[35] It remains to be understood why the aa-NAO relationship switches from a negative effect for small to medium aa and a positive one for medium to large aa. It might be due to the way that the geomagnetic forcing is coupled with Earth's atmosphere circulation and it may be producing a shift in atmospheric circulation. The presence of the solar UV conditioning as previously found by Lu et al. [2007] may also play a role in the solar modulation of the aa-NAO relationship at the multidecadal scale. To make the matter even more complicated, the connection between the 11 year SC and atmospheric variables can be further modulated by atmospheric internal variability such as the stratospheric quasi-biennial oscillation [e.g., Labitzke, 1987; Lu et al., 2009].

6. Conclusions

[36] In this study, we have reexamined the statistical relationship between geomagnetic activity and the winter NAO. Our results indicate that a significant relationship can be established, which can be generally described by nonlinear concave shape with a negative relation for small to medium aa and a positive relation for medium to large aa. We find that the aa-NAO relationship is also nonstationary such that it may be caused by a multidecadal modulation of solar activity. A multidecadal modulation of the winter time aa-NAO relationship by solar activity signifies that the Sun is more likely to affect Earth's climate by multiple means and the effects of solar and geomagnetic activity take place with different time scales. Thus, the Sun-climate connection is best viewed as a nonlinear and nonstationary process.

[37] The dominant role of the declining phases of even-numbered SCs in the aa-NAO relationship indicates that the 27 day recurrent solar wind streams may be responsible for the observed aa-NAO relationship. It is also possible that an increase of long-duration recurrent solar wind streams from high-latitude coronal holes during solar cycles 20 and 22 may partially account for the significant positive aa-NAO relationship during the latter third of the 20th century.

[38] More detailed studies are required to understand how the geomagnetic activity may affect the stratospheric and tropospheric circulation and wave activity, how those changes are communicated downward to influence the North Atlantic region, and to what extent the effect seen in our statistical analysis may be linked to known mechanisms such as energetic particle precipitation induced NOx [Randall et al., 2005; Solomon et al., 1982] and longer-term changes in stratosphere ozone [Haigh, 1994].

Appendix A:: Generalized Additive Model

[39] The GAM is a nonparametric modeling technique that objectively estimates the functional relationship between the predictant and predictors in an additive model. In this study, we only consider a univariate model for detecting the relationship between a continuous predictant Yt (e.g., the NAO) and a predictor Xt (e.g., the aa index). As a result, the GAM fits a univariate regression model between the predictant Yt and predictor Xt,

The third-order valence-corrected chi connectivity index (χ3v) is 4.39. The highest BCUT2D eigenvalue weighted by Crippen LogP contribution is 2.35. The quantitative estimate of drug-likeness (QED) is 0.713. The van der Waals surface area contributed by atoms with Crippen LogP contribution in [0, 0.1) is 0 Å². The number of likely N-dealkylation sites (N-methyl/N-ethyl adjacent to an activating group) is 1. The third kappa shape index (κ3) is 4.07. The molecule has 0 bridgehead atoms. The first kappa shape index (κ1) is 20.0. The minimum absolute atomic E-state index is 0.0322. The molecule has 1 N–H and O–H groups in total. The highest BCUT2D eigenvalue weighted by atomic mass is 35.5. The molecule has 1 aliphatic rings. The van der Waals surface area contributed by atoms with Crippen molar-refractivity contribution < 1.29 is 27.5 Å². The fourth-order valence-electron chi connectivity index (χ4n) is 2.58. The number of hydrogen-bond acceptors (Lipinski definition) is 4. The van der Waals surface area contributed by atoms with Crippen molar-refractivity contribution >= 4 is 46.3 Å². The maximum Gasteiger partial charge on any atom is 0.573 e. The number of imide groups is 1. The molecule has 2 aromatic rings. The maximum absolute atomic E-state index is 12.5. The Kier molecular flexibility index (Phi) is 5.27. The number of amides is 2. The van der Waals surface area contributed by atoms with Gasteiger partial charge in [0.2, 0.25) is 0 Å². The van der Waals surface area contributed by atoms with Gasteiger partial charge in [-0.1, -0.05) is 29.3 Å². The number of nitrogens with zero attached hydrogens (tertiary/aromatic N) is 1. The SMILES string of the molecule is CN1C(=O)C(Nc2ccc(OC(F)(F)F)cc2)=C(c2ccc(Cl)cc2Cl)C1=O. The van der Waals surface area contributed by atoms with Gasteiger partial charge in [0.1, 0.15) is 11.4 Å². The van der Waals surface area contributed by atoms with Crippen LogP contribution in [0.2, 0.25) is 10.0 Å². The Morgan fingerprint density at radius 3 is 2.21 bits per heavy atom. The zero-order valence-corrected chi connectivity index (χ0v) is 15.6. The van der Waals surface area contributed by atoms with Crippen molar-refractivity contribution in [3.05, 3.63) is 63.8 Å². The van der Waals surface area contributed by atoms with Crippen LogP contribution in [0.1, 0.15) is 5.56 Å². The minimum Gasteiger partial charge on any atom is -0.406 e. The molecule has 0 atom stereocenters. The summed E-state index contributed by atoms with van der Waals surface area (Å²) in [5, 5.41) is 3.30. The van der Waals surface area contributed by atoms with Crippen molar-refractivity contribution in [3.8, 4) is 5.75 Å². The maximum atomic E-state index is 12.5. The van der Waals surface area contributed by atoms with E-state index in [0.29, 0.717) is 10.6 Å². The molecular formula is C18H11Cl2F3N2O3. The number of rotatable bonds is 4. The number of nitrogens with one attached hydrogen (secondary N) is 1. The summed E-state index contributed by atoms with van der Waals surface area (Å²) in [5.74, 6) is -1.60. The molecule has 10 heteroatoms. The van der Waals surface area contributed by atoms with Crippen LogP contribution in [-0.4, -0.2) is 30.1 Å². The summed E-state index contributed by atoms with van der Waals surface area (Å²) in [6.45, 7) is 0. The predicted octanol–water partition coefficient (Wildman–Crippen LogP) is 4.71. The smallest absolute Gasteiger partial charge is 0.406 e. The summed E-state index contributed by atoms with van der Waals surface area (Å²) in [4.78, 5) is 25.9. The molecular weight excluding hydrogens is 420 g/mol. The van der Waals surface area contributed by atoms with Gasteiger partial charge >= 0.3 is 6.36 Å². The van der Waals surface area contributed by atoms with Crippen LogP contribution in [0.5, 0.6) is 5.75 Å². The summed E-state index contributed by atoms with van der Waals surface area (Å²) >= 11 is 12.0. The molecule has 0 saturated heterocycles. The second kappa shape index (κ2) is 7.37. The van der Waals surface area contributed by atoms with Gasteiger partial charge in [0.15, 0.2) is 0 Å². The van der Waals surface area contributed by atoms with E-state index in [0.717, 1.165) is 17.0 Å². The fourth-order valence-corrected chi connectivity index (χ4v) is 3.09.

equation image

where f is an unspecified smooth function to be estimated from observed data {(Xt, Yt): t = 1, 2, …, n}, β0 is the constant (or intercept) and ɛt the residual which follows a Gaussian distribution with zero mean and a constant variance. Note the error distribution may be relaxed to include not only a Gaussian, but all distributions from the exponential family (binomial, Poisson and Gamma). Here the error is assumed to follow a Gaussian distribution because the predictant (i.e., the NAO) is approximately Gaussian.

[40] There are several ways of defining the smooth function f(Xt) and Hastie and Tibshirani [1990] give a useful overview of different types of smoothers. Here we use Wood's methods based on penalized regression smoothers [Wood, 2006]. Specifically, the smooth function f(Xt) used in this study is of the form

equation image

where bi(Xt) are a set of cubic spline basis functions with b1(Xt) = Xt and bi(Xt) = ∣XtXi*∣3 for i = 2, …, M, {Xi*: j = 2, …, M}, and βi are the parameters to be estimated. Note that Xi are a set of points in the range of Xt known as the “knots” of the spline and M is the basis dimension (i.e., the number of basis functions). Increasing M allows f(Xt) to track the data more closely while decreasing M makes f(Xt) to become more linear. For instance, substituting (A2) into (A1) with M = 1 yields a linear model.